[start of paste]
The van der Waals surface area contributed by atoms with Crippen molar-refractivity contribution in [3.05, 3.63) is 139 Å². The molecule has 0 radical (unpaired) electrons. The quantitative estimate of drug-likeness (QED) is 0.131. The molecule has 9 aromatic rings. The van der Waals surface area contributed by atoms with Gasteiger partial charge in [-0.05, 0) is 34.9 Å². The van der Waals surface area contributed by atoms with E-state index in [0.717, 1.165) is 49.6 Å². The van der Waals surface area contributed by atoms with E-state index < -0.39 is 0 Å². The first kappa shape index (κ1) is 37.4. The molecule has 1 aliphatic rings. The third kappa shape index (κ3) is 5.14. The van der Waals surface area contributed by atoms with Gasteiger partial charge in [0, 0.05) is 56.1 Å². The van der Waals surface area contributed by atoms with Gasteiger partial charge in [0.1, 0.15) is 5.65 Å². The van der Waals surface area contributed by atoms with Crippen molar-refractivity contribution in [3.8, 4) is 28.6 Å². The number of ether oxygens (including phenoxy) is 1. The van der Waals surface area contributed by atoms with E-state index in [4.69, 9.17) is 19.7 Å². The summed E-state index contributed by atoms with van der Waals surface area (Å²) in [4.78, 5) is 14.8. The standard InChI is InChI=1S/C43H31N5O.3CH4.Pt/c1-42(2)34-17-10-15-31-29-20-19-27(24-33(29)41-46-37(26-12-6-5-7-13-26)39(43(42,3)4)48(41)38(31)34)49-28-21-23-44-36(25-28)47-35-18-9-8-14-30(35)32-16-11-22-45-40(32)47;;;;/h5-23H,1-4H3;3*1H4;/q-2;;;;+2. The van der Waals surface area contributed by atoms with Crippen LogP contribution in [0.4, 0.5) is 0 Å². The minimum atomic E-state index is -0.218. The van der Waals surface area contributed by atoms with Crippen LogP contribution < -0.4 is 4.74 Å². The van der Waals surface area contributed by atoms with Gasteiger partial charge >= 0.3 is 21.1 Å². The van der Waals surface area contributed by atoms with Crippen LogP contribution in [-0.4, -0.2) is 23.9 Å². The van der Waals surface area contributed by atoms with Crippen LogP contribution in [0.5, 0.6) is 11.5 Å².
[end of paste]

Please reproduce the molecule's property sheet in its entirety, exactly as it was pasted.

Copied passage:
The van der Waals surface area contributed by atoms with Crippen molar-refractivity contribution in [3.05, 3.63) is 139 Å². The molecule has 0 radical (unpaired) electrons. The quantitative estimate of drug-likeness (QED) is 0.131. The molecule has 9 aromatic rings. The van der Waals surface area contributed by atoms with Gasteiger partial charge in [-0.05, 0) is 34.9 Å². The van der Waals surface area contributed by atoms with E-state index in [0.717, 1.165) is 49.6 Å². The van der Waals surface area contributed by atoms with E-state index < -0.39 is 0 Å². The first kappa shape index (κ1) is 37.4. The molecule has 1 aliphatic rings. The third kappa shape index (κ3) is 5.14. The van der Waals surface area contributed by atoms with Gasteiger partial charge in [0, 0.05) is 56.1 Å². The van der Waals surface area contributed by atoms with Gasteiger partial charge in [0.1, 0.15) is 5.65 Å². The van der Waals surface area contributed by atoms with Crippen molar-refractivity contribution in [3.8, 4) is 28.6 Å². The number of ether oxygens (including phenoxy) is 1. The van der Waals surface area contributed by atoms with E-state index in [4.69, 9.17) is 19.7 Å². The summed E-state index contributed by atoms with van der Waals surface area (Å²) in [4.78, 5) is 14.8. The standard InChI is InChI=1S/C43H31N5O.3CH4.Pt/c1-42(2)34-17-10-15-31-29-20-19-27(24-33(29)41-46-37(26-12-6-5-7-13-26)39(43(42,3)4)48(41)38(31)34)49-28-21-23-44-36(25-28)47-35-18-9-8-14-30(35)32-16-11-22-45-40(32)47;;;;/h5-23H,1-4H3;3*1H4;/q-2;;;;+2. The van der Waals surface area contributed by atoms with Crippen LogP contribution in [0.4, 0.5) is 0 Å². The minimum atomic E-state index is -0.218. The van der Waals surface area contributed by atoms with Crippen LogP contribution < -0.4 is 4.74 Å². The van der Waals surface area contributed by atoms with Gasteiger partial charge >= 0.3 is 21.1 Å². The van der Waals surface area contributed by atoms with Crippen LogP contribution in [-0.4, -0.2) is 23.9 Å². The van der Waals surface area contributed by atoms with Crippen LogP contribution in [0.5, 0.6) is 11.5 Å².